Indian actress Aishwarya Rai Bachchan appears on the January cover of Elle magazine, but she's outraged by the image. Her skin appears far more pale than it is in real life. Her dark brown hair is shown to be practically red.
Elle claims to celebrate women of color by featuring them on magazine covers, but this is the second time in just six months that Elle has blatantly made women of color more white. (The last controversy surrounded Precious actress Gabourey Sidibe.)
For better or worse, publications like Elle play a huge role in determining global standards of beauty -- especially for young girls and teenagers who read it. It sends a cruel and dangerous message to women of color everywhere when Elle manipulates the skin color of one of India's most famous actresses just so she can appear on a magazine cover.
Here's our opportunity: Elle is a business that cares more about its bottom line and public image than anything else. To change their behavior -- and send a message that reverberates through the whole fashion industry -- we need a public outcry.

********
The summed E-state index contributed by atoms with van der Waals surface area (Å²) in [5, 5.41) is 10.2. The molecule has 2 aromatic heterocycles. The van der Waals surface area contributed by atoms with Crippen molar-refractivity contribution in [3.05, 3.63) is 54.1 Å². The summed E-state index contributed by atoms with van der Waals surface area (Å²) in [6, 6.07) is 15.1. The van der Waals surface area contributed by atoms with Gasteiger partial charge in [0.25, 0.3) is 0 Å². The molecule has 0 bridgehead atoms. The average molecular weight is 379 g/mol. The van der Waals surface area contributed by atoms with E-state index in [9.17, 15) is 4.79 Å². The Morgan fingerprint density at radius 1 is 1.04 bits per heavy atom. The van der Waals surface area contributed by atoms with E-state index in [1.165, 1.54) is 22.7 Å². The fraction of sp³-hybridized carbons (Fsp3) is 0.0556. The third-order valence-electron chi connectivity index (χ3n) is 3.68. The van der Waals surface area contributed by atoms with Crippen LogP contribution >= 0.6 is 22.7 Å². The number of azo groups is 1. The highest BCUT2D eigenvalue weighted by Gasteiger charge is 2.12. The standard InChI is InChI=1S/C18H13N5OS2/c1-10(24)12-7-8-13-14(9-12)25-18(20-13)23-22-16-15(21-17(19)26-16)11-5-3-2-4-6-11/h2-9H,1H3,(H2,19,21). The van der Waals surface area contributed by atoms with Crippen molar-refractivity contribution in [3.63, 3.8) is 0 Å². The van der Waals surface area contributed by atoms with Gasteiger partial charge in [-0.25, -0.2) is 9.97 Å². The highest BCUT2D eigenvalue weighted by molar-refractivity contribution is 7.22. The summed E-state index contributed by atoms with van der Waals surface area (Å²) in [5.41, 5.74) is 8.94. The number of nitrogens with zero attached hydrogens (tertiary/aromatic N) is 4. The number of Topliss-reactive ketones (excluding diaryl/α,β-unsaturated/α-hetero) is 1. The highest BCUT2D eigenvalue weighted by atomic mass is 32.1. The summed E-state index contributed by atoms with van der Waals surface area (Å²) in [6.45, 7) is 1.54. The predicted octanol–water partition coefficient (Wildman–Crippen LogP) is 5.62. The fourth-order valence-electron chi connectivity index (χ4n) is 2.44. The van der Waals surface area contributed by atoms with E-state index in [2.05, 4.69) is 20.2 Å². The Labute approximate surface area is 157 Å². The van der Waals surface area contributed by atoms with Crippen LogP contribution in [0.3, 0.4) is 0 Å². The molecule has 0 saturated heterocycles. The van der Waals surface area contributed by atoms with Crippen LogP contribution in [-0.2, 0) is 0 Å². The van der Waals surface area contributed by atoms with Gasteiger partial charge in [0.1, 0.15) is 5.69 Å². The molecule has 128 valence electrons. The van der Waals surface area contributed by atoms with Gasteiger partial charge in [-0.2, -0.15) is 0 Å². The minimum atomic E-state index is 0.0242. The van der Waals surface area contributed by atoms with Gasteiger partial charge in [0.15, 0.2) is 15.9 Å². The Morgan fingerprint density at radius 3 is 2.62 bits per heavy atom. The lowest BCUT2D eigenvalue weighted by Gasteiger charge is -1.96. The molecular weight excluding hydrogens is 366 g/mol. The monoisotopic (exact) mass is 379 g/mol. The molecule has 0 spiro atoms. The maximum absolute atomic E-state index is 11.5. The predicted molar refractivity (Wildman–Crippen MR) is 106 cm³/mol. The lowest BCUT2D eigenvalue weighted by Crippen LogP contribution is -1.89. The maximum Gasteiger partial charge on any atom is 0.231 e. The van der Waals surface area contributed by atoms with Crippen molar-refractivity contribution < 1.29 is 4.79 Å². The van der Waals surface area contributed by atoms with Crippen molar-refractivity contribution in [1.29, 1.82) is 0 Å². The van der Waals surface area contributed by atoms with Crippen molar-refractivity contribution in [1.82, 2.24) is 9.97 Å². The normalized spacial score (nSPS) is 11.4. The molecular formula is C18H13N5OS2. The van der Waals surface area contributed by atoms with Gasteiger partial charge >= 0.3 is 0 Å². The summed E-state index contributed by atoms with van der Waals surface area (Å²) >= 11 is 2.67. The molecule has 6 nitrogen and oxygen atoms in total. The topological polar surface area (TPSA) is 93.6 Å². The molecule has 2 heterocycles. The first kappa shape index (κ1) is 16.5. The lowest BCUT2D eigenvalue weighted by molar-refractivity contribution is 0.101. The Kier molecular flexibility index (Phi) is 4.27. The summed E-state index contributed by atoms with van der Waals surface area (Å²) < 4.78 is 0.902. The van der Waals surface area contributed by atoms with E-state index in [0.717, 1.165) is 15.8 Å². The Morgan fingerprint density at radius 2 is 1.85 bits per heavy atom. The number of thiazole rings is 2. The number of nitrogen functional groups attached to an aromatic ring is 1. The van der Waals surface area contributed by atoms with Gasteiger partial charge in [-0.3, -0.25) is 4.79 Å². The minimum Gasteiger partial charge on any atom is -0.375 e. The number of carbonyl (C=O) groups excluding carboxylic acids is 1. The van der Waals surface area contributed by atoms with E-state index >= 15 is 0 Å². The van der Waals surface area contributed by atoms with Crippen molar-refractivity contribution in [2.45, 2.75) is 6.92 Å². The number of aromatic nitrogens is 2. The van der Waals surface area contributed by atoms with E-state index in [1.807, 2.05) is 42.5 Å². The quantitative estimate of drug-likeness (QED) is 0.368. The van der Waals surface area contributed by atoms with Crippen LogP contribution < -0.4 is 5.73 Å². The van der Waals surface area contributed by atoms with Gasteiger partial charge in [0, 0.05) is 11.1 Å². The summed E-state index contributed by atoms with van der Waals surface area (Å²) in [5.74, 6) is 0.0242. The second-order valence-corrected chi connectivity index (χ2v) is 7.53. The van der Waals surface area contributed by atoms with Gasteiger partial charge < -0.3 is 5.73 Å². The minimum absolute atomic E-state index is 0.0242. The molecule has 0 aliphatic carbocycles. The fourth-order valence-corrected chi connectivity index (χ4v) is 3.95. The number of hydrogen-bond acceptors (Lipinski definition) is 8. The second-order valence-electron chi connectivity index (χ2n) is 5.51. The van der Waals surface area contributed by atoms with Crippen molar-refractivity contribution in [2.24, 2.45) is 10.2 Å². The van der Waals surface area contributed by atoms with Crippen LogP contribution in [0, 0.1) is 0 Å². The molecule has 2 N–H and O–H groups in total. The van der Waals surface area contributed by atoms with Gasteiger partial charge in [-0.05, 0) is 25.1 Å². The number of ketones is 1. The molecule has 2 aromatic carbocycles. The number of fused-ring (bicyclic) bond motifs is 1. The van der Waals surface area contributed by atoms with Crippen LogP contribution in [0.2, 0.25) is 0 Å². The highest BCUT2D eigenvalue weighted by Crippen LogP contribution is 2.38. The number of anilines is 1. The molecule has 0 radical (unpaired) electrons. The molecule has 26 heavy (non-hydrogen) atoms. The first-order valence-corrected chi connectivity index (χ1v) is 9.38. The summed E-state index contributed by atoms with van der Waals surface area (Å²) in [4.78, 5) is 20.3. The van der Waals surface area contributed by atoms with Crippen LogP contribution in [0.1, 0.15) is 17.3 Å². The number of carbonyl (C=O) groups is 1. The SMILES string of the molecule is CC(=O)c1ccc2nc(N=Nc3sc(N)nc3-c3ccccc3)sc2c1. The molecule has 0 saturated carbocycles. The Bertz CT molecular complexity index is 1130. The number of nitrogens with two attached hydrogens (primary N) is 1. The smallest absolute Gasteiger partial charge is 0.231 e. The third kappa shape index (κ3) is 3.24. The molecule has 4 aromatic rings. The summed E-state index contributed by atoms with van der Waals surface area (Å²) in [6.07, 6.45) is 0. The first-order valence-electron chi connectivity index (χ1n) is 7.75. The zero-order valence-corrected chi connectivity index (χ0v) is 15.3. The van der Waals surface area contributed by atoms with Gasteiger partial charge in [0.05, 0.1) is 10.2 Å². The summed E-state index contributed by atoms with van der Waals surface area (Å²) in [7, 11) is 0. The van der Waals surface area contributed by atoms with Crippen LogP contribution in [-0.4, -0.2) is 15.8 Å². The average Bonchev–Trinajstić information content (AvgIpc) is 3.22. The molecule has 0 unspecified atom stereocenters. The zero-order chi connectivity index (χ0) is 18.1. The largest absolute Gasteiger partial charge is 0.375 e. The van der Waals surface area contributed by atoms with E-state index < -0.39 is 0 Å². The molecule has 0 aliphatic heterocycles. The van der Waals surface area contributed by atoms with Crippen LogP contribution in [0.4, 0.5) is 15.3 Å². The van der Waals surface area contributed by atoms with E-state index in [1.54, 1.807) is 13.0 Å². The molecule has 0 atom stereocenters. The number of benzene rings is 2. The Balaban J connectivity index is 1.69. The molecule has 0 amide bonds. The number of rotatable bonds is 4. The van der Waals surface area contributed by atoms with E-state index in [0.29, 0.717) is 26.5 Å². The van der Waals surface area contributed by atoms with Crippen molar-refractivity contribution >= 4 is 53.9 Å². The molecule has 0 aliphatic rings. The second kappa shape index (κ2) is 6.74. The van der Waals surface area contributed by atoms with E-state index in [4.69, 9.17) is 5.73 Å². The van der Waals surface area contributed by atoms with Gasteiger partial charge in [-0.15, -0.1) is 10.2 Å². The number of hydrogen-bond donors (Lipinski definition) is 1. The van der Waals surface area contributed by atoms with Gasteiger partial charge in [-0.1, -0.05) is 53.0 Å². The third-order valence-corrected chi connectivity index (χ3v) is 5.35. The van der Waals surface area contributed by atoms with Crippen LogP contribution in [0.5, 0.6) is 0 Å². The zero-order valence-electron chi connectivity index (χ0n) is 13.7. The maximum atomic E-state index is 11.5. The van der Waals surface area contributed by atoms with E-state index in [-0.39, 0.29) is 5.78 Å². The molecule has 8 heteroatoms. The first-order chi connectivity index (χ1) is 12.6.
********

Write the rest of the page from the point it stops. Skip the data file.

India already has a billion-dollar skin-whitening industry. Many women burn their skin through the use of unsafe whitening products. And there's a pervasive prejudice against girls who are "too dark" and therefore can't get hired or married.
A global publication like Elle has no business reinforcing that racist and damaging stereotype. Elle suffered from some bad press when the magazine cover came out, but there still needs to be a massive public campaign to force them to take real action. This is that campaign.
Tell Elle that women don't have to be white to be beautiful – and to apologize for its offensive doctoring of its cover models: